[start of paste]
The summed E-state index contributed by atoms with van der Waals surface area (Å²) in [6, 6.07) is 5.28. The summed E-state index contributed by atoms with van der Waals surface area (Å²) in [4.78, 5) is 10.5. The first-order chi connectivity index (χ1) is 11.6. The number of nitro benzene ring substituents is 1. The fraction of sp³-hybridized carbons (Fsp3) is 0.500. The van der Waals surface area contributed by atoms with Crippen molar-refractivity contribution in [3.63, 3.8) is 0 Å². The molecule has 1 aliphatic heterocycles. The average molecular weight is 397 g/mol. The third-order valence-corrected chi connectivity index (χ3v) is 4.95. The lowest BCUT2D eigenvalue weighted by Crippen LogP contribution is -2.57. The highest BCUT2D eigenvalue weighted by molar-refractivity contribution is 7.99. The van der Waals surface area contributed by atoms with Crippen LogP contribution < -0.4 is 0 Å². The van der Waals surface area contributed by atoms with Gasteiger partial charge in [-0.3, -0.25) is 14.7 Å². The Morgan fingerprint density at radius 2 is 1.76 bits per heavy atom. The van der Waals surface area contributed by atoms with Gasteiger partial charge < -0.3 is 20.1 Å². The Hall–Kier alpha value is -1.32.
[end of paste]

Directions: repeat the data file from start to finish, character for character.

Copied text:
The summed E-state index contributed by atoms with van der Waals surface area (Å²) in [6, 6.07) is 5.28. The summed E-state index contributed by atoms with van der Waals surface area (Å²) in [4.78, 5) is 10.5. The first-order chi connectivity index (χ1) is 11.6. The number of nitro benzene ring substituents is 1. The fraction of sp³-hybridized carbons (Fsp3) is 0.500. The van der Waals surface area contributed by atoms with Crippen molar-refractivity contribution in [3.63, 3.8) is 0 Å². The molecule has 1 aliphatic heterocycles. The average molecular weight is 397 g/mol. The third-order valence-corrected chi connectivity index (χ3v) is 4.95. The lowest BCUT2D eigenvalue weighted by Crippen LogP contribution is -2.57. The highest BCUT2D eigenvalue weighted by molar-refractivity contribution is 7.99. The van der Waals surface area contributed by atoms with Crippen LogP contribution < -0.4 is 0 Å². The van der Waals surface area contributed by atoms with Gasteiger partial charge in [-0.3, -0.25) is 14.7 Å². The Morgan fingerprint density at radius 2 is 1.76 bits per heavy atom. The van der Waals surface area contributed by atoms with Gasteiger partial charge < -0.3 is 20.1 Å². The Hall–Kier alpha value is -1.32.